Dalefoot Peat-Free Compost

Most garden centres and nurseries have a section featuring some of the loveliest seasonal plants currently in flower or berry, potted up, ready to purchase and take home.  These plants look at their best at the very moment you visit, and make a super gift, either for yourself or for a loved one.

If you’re looking to purchase a winter flowering plant and pot it up yourself to give as a Christmas present, maybe because you’re looking for a specific plant that’s a favourite of the recipient of your gift, or because you want to design and plant up your own container, it’s important to use a good quality growing media or compost.

I’ve been conducting some trials on peat-free composts, where Dalefoot Composts, a range of peat-free composts made from 100% natural ingredients including bracken and sheep’s wool, have performed very well indeed, out performing the other composts I have used in comparison.  Dalefoot’s Wool based potting compost is ideal for containers, the sheep’s wool that’s incorporated into this compost has naturally absorbent properties which provide extra water retention, meaning that your containers will require less watering.

Dalefoot’s Double Strength Wool Compost, contains a highly concentrated amount of nutrients, if you have a sandy soil, this compost is ideal to use in the garden, where you can add it to your beds and borders to improve water retention and add nutrients to your soil.  Double Strength compost, as its name suggests, is very highly concentrated, you can mix your own compost, using Dalefoot’s Double Strength Compost as a base and then mix with garden soil or spent compost – so a bag of this compost will go a lot further than you might expect.

Dalefoot produce a variety of different composts from their farm in the Lake District, all of their composts are peat-free and are delivered to your door – ideal if you, or someone you care about struggles to purchase and lift heavy bags of compost home with them.  If you know a keen gardener who struggles to physically purchase compost and other heavy items, I am sure they would be over to moon to receive a gift of a compost delivery.  The other advantage of Dalefoot’s delivery system is that you can be sure that the compost you’ve purchased hasn’t been sat in a garden centre for an extended time while the nutrients are gradually being depleted and washed out, through the inevitable little holes in the compost bag, each time it rains.

Simon Bland from Dalefoot Composts is a fantastic ambassador for peat free compost, when he's not working to produce peat-free compost, Simon works to restore peat bogs. I've been trialling Dalefoot Composts in my own trials with great results.
Simon Bland from Dalefoot Composts is a fantastic ambassador for peat free compost, when he’s not working to produce peat-free compost, Simon works to restore peat bogs. I’ve been trialling Dalefoot Composts in my own trials with great results.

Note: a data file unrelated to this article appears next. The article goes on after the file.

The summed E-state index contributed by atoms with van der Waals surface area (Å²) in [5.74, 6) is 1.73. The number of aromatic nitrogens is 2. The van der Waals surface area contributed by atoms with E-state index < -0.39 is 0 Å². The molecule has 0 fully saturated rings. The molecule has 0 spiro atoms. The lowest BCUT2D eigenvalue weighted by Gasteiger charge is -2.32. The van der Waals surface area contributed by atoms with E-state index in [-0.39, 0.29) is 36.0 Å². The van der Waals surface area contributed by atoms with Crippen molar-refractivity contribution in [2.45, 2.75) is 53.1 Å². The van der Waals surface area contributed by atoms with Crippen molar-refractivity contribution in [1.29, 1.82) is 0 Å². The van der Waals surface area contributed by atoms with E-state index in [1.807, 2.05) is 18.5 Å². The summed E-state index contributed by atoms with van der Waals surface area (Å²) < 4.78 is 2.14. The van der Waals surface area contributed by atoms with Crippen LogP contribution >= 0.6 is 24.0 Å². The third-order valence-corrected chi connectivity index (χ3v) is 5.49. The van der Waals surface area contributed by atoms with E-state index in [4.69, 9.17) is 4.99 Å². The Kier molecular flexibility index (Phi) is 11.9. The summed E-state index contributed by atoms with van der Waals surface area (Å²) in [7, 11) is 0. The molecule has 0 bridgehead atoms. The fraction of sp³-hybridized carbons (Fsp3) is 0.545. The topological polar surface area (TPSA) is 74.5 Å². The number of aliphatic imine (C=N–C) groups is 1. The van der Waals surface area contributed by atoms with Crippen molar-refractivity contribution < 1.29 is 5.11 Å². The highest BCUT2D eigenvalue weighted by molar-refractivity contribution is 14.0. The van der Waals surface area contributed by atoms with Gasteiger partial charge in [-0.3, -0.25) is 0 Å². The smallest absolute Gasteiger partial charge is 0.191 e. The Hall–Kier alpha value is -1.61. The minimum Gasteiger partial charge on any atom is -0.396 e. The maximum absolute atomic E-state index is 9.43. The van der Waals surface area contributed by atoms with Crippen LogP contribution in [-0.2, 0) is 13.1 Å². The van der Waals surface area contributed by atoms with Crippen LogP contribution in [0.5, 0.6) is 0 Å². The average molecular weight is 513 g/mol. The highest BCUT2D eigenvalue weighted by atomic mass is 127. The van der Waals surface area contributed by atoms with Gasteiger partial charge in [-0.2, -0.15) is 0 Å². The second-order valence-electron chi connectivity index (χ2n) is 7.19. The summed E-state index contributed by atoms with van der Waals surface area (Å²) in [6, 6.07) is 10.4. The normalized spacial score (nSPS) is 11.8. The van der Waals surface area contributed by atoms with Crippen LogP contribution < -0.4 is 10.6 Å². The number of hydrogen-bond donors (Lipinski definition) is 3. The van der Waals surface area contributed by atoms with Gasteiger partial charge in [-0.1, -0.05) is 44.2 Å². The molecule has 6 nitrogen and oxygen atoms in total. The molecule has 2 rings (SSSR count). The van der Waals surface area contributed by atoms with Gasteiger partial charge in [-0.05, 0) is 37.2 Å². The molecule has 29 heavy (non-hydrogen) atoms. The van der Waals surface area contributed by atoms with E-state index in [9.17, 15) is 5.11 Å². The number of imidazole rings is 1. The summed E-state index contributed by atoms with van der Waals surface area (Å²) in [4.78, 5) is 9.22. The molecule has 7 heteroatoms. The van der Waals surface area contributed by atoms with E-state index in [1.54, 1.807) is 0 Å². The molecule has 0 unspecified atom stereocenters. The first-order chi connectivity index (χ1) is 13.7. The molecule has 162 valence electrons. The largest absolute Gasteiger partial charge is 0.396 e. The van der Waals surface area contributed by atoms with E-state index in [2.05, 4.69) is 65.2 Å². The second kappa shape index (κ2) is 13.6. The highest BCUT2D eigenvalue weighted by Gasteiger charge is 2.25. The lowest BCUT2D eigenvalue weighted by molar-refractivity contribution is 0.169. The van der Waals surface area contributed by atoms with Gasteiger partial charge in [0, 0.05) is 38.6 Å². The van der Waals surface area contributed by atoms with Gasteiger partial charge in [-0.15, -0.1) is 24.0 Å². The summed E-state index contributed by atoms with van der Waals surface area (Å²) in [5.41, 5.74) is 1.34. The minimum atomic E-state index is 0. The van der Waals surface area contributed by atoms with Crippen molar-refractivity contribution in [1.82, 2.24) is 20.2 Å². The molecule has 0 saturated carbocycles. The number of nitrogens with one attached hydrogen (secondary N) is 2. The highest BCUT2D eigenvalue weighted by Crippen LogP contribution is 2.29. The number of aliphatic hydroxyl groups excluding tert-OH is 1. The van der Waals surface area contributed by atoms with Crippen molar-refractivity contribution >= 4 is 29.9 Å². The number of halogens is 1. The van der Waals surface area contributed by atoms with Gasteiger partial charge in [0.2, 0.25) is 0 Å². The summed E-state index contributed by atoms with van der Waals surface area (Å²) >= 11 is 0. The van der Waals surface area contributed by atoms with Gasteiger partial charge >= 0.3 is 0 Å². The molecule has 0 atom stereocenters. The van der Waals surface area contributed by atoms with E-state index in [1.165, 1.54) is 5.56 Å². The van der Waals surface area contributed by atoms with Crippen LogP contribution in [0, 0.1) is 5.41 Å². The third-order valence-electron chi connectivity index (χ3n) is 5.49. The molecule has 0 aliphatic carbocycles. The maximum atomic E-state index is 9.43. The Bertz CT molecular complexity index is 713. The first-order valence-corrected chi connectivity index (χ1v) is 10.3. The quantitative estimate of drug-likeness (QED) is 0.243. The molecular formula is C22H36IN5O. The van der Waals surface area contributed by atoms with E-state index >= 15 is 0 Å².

If you’re planning to plant a special container for your garden, or for a gift this Christmas, ensure that your chosen container has drainage holes at the bottom of the pot and will be resilient enough to survive the winter.  If you’re looking to purchase a new pot, look out for containers advertised as frost proof.  From personal experience, I have found that the terracotta clay type pots, that have course sand embedded through the clay – you can feel the rough surface of the sand when you touch the inside surface of the pot – are very resilient, and these for me have lasted many years, with no additional protection, through some very severe winters.

It’s also important to consider the shape and size of your container – the shape of some pots when they are planted up will naturally create a top-heavy display that frequently tips over and needs to keep being picked up, which will take a lot of the joy out of the feature.  Pots can also become top heavy when a larger, taller pot is used, and to save on compost, the gardener adds lightweight material such as polystyrene, to the bottom of the pot and then fills the top section with compost, this effect is exacerbated when a pot that narrows at the base is used, so avoid these if you can.

If you intend to plant a long lived plant, for example, a shrub, that you will want, one day, to remove from your chosen container and re-pot or plant, either back into the same container, or in the garden or elsewhere, avoid planting your shrub into a container with a narrow opening which swells to a much larger base – urn shaped pots are a good example of this.  The only way you can remove an established plant from such a pot, is to expend a monumental amount of effort and energy trying to force your way through the compost and tear at the compacted compost and intertwined plant roots to free your plant.  As you do so, you’ll have to remove the majority of your plant’s outer roots, doing a vast amount of damage to your prized plant, until the rootball that you’ve torn at, is small enough to be removed through the narrow opening of your pot.

If you plant to re-pot your plants ahead of time, you can get away with using a less severely urn shaped pot, providing that you re-pot your plants long before they are anywhere close to needing re-potting, but do bear this in mind and remember to re-pot your plant long before it outgrows its pot and becomes difficult to remove.  Urn shaped pots are often very beautiful and can be a very attractive addition to the garden, they are well suited to temporary plantings, using bedding plants.

I used Dalefoot Composts' peat free compost when I potted up this Sarcococca confusa, a highly-scented, winter flowering evergreen shrub. This shrub will be planted out in the spring, as soon as a space becomes available. The pot in this photograph is narrower at its opening than in the middle, with pots such as these, care is required to pot on your plant before it needs repotting so as to avoid damaging the plant's roots as you remove it from the pot.
I used Dalefoot Composts’ peat free compost when I potted up this Sarcococca confusa, a highly-scented, winter flowering evergreen shrub. This shrub will be planted out in the spring, as soon as a space becomes available. The pot in this photograph is narrower at its opening than in the middle, with pots such as these, care is required to pot on your plant before it needs repotting so as to avoid damaging the plant’s roots as you remove it from the pot.